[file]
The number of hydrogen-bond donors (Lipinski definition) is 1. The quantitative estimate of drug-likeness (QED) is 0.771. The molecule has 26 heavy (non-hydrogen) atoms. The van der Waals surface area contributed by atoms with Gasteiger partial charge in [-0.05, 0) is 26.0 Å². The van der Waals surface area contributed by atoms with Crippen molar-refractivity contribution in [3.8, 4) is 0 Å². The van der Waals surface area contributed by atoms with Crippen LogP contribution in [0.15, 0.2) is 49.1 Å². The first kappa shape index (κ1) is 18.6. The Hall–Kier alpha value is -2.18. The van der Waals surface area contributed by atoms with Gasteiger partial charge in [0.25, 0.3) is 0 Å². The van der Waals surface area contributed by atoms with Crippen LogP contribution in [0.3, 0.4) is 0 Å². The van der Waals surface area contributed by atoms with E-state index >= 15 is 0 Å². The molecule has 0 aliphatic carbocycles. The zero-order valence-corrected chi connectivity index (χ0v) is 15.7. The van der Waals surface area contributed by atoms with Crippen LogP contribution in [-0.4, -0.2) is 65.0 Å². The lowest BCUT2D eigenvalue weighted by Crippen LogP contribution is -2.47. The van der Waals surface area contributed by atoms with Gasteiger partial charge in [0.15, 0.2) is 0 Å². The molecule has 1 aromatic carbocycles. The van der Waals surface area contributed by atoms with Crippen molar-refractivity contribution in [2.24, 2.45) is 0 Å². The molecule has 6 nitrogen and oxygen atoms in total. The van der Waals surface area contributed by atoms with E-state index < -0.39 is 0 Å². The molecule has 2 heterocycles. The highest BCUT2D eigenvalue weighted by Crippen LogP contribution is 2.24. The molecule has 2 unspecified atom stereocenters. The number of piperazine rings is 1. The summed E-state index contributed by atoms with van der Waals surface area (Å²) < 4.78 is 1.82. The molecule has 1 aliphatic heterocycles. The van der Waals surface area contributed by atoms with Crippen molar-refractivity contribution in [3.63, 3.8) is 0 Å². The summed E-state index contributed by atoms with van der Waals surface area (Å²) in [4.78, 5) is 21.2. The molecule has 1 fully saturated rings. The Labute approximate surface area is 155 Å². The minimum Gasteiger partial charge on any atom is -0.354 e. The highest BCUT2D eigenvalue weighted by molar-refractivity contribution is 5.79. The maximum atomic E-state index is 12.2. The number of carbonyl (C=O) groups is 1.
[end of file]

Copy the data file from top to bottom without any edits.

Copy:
The number of hydrogen-bond donors (Lipinski definition) is 1. The quantitative estimate of drug-likeness (QED) is 0.771. The molecule has 26 heavy (non-hydrogen) atoms. The van der Waals surface area contributed by atoms with Gasteiger partial charge in [-0.05, 0) is 26.0 Å². The van der Waals surface area contributed by atoms with Crippen molar-refractivity contribution in [3.8, 4) is 0 Å². The van der Waals surface area contributed by atoms with Crippen LogP contribution in [0.15, 0.2) is 49.1 Å². The first kappa shape index (κ1) is 18.6. The Hall–Kier alpha value is -2.18. The van der Waals surface area contributed by atoms with Gasteiger partial charge in [0.25, 0.3) is 0 Å². The van der Waals surface area contributed by atoms with Crippen LogP contribution in [0.3, 0.4) is 0 Å². The van der Waals surface area contributed by atoms with E-state index >= 15 is 0 Å². The molecule has 0 aliphatic carbocycles. The zero-order valence-corrected chi connectivity index (χ0v) is 15.7. The van der Waals surface area contributed by atoms with Crippen LogP contribution in [-0.4, -0.2) is 65.0 Å². The lowest BCUT2D eigenvalue weighted by Crippen LogP contribution is -2.47. The van der Waals surface area contributed by atoms with Gasteiger partial charge in [0.15, 0.2) is 0 Å². The molecule has 1 aromatic carbocycles. The van der Waals surface area contributed by atoms with Crippen molar-refractivity contribution in [2.24, 2.45) is 0 Å². The molecule has 6 nitrogen and oxygen atoms in total. The van der Waals surface area contributed by atoms with E-state index < -0.39 is 0 Å². The molecule has 2 heterocycles. The highest BCUT2D eigenvalue weighted by Crippen LogP contribution is 2.24. The molecule has 2 unspecified atom stereocenters. The number of piperazine rings is 1. The summed E-state index contributed by atoms with van der Waals surface area (Å²) < 4.78 is 1.82. The molecule has 1 aliphatic heterocycles. The van der Waals surface area contributed by atoms with Crippen molar-refractivity contribution in [3.63, 3.8) is 0 Å². The summed E-state index contributed by atoms with van der Waals surface area (Å²) in [4.78, 5) is 21.2. The molecule has 1 fully saturated rings. The Labute approximate surface area is 155 Å². The minimum Gasteiger partial charge on any atom is -0.354 e. The highest BCUT2D eigenvalue weighted by molar-refractivity contribution is 5.79. The maximum atomic E-state index is 12.2. The number of carbonyl (C=O) groups is 1.